The woman playing Helna Markos is not credited. According to Jessica Harper, the woman was a 90 year old ex-hooker Argento found on the streets of Rome.
The voice heard whispering on the bizarre soundtrack by Goblin is that of Goblin band member Claudio Simonetti. Simonetti stated in interviews that much of what he whispers on the music score is just gibberish.
Director trademark: [Dario Argento] Murder victim crashes through window.
Director trademark: [Dario Argento] Character recalls clues from memory.
Dario Argento was inspired to make this film by stories of Daria Nicolodi’s grandmother, who claimed to have fled from a German music academy because witchcraft was being secretly practiced there.
The films finale was inspired by a dream that co-writer Daria Nicolodi once had. In the dream Nicolodi said she had encountered an invisible witch and most bizarrely there was a panther in the room with her that suddenly exploded. The dream was written into the film, only in the film it’s a porcelain panther that explodes – rather than the real panther that appeared in Nicolodi’s dream.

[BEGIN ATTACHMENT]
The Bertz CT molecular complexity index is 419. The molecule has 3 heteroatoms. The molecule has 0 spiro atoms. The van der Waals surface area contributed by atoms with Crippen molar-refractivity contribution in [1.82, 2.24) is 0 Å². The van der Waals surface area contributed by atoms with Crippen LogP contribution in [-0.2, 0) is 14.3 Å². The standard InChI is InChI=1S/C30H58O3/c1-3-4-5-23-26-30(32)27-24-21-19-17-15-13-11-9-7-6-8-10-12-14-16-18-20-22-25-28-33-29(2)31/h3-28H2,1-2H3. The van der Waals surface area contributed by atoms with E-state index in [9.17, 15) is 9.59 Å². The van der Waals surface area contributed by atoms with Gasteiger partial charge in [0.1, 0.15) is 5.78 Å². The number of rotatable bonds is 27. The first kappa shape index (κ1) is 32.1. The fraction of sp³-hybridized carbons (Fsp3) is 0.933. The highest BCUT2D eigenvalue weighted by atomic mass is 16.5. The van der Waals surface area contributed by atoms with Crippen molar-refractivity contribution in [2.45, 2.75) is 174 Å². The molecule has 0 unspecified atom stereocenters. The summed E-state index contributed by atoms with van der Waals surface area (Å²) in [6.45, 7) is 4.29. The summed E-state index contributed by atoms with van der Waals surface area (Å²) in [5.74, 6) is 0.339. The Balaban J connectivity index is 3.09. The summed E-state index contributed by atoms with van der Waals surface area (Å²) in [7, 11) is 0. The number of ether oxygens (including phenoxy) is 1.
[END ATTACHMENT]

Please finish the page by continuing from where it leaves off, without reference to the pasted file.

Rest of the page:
Star Jessica Harper said in interviews that the most frightening scene in the film for her was the grand finale where everything explodes and shatters around her as she flees the academy. Harper said that the rigged explosions where quite unnerving as they were placed close to her on the sets.
According to star Jessica Harper since the film was going to be dubbed after principle photography, sound was rarely recorded during shooting. Harper remarked that it was strange to her to be in the middle of shooting a scene and hearing the background sound of a stage hand hammering away on another set in the studio.